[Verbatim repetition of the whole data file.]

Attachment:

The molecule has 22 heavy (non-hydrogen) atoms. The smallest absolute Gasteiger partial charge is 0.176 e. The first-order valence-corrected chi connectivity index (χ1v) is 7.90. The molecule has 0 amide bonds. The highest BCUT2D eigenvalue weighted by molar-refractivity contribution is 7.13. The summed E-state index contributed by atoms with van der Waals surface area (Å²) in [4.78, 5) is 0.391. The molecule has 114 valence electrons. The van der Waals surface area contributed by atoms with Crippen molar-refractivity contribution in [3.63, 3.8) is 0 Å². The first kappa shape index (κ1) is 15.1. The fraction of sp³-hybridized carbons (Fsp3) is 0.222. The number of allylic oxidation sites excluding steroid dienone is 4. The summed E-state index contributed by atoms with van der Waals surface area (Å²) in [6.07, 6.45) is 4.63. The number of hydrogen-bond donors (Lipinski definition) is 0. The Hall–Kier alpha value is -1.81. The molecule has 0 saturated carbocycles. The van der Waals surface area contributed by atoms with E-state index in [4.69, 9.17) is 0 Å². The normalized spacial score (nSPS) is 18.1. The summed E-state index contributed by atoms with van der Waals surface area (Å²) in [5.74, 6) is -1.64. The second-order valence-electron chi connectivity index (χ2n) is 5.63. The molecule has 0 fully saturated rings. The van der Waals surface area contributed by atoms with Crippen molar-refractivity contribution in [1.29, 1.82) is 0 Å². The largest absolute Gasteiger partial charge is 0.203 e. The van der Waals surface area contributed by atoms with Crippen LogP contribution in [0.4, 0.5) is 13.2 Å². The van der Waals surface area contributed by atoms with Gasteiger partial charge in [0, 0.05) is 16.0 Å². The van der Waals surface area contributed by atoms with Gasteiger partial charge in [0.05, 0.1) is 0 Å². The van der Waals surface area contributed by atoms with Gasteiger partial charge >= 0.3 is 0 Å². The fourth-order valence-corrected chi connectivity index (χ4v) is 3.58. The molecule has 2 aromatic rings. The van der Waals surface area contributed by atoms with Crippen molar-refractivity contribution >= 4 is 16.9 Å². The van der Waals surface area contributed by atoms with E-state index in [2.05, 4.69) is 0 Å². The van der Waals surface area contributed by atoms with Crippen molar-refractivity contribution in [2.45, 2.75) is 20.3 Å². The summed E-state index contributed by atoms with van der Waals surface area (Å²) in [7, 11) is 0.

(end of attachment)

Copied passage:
The molecule has 22 heavy (non-hydrogen) atoms. The smallest absolute Gasteiger partial charge is 0.176 e. The first-order valence-corrected chi connectivity index (χ1v) is 7.90. The molecule has 0 amide bonds. The highest BCUT2D eigenvalue weighted by molar-refractivity contribution is 7.13. The summed E-state index contributed by atoms with van der Waals surface area (Å²) in [4.78, 5) is 0.391. The molecule has 114 valence electrons. The van der Waals surface area contributed by atoms with Crippen molar-refractivity contribution in [3.63, 3.8) is 0 Å². The first kappa shape index (κ1) is 15.1. The fraction of sp³-hybridized carbons (Fsp3) is 0.222. The number of allylic oxidation sites excluding steroid dienone is 4. The summed E-state index contributed by atoms with van der Waals surface area (Å²) in [6.07, 6.45) is 4.63. The number of hydrogen-bond donors (Lipinski definition) is 0. The Hall–Kier alpha value is -1.81. The molecule has 0 saturated carbocycles. The van der Waals surface area contributed by atoms with E-state index in [4.69, 9.17) is 0 Å². The normalized spacial score (nSPS) is 18.1. The summed E-state index contributed by atoms with van der Waals surface area (Å²) in [5.74, 6) is -1.64. The second-order valence-electron chi connectivity index (χ2n) is 5.63. The molecule has 0 fully saturated rings. The van der Waals surface area contributed by atoms with Crippen molar-refractivity contribution in [1.29, 1.82) is 0 Å². The largest absolute Gasteiger partial charge is 0.203 e. The van der Waals surface area contributed by atoms with Crippen LogP contribution in [0.4, 0.5) is 13.2 Å². The van der Waals surface area contributed by atoms with Gasteiger partial charge in [0, 0.05) is 16.0 Å². The van der Waals surface area contributed by atoms with Gasteiger partial charge in [0.05, 0.1) is 0 Å². The van der Waals surface area contributed by atoms with Gasteiger partial charge >= 0.3 is 0 Å². The fourth-order valence-corrected chi connectivity index (χ4v) is 3.58. The molecule has 2 aromatic rings. The van der Waals surface area contributed by atoms with Crippen molar-refractivity contribution >= 4 is 16.9 Å². The van der Waals surface area contributed by atoms with E-state index in [2.05, 4.69) is 0 Å². The van der Waals surface area contributed by atoms with Crippen molar-refractivity contribution in [2.45, 2.75) is 20.3 Å². The summed E-state index contributed by atoms with van der Waals surface area (Å²) in [7, 11) is 0.